Take the 2-minute tour ×
Server Fault is a question and answer site for professional system and network administrators. It's 100% free, no registration required.

We are assembling a new Server, using 32 GB RAM and Server 2008 R2 Standard. We like to test some kind of RAMDisk to decide whether we upgrade to Enterprise and add a lot of memory or not.

Problem is, that we cannot test it because Windows claims all existing Memory.

Question : How can we define, that Server 2008 R2 is using only 16 GByte of the installed 32 GByte and ignores the other RAM ?

share|improve this question
1  
I've read your question a few times and I can't figure out what you're asking. (The answers seem to have misunderstood the question, I think.) What do you mean by "define"? What precisely do you want help doing? What is the purpose of the RAM disk exactly? –  David Schwartz Apr 4 '12 at 20:06
    
maybe I am missing something here, but can't you just remove 16 GB of RAM from the server and then it will only use 16 GB because that's all it has. Seems more straightforward than simulating less RAM for the OS. –  August May 11 '12 at 20:16
    
Even if you use a RAMDISK, wouldn't it swap out to disk if your memory started getting filled? Or is it more of a kernel mode thing? –  Bigbio2002 May 11 '12 at 21:13

3 Answers 3

The other answers were trying to get at your underlying question. And I suspect that any reasonable RAM disk package would automatically manage the problem for you.

But you asked a direct question, and direct questions deserve answers. If you want to limit the amount of RAM that Windows uses, open a command prompt with administrator rights and type:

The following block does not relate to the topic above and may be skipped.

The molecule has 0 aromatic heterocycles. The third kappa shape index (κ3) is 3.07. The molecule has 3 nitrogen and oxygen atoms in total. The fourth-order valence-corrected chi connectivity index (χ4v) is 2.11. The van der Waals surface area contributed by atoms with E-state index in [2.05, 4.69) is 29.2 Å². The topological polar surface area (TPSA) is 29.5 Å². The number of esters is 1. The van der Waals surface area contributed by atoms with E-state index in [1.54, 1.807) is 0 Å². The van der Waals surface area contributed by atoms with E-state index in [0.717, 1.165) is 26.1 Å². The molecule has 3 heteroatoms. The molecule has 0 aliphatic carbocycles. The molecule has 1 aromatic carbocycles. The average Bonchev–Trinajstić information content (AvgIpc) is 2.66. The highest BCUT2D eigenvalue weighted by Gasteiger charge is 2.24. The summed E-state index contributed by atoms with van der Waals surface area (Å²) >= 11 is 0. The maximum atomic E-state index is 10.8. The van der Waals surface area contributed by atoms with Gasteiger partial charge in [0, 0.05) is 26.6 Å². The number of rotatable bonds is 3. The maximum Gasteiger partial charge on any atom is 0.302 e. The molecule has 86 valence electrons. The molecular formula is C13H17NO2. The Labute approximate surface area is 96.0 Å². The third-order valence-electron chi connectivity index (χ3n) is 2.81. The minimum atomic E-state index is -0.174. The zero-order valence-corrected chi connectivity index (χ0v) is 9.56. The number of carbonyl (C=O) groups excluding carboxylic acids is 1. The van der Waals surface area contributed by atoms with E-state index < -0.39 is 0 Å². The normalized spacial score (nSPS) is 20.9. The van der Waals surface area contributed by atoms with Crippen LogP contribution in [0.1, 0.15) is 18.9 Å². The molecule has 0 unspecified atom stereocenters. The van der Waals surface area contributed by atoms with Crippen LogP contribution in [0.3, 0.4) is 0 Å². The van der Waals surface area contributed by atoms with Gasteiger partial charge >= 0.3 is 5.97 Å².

bcdedit /set REMOVEMEMORY number-of-megabytes-to-remove

About all this would accomplish in your situation, though would be to allow you to test your machine to see that it still runs well after your give memory to a RAM disk.

share|improve this answer

There is no longer a native way of making RAM disks in Windows (Alas poor ramdisk.sys...) therefore you will need to use a third party application. The third party application will be able to manage the creation and destruction of a RAM disk in spite of Windows claiming it all.

For further reference, check out this ServerFault thread titled "What do you use for a RAM disk on Windows Server?"

share|improve this answer

if you use a third party tool to create a ramdisk that consumes 16GB of memory, windows will be left with the remaining 16 to work with. So that actually should address your issue, assuming the RAM disk instantly steals 16GB of ram.

share|improve this answer
    
Yes, we are evaluating a 3rd party tool. I will adress the issue to them - thanks for the fast and clear answer. –  helpless Apr 4 '12 at 17:34

Your Answer

 
discard

By posting your answer, you agree to the privacy policy and terms of service.

Not the answer you're looking for? Browse other questions tagged or ask your own question.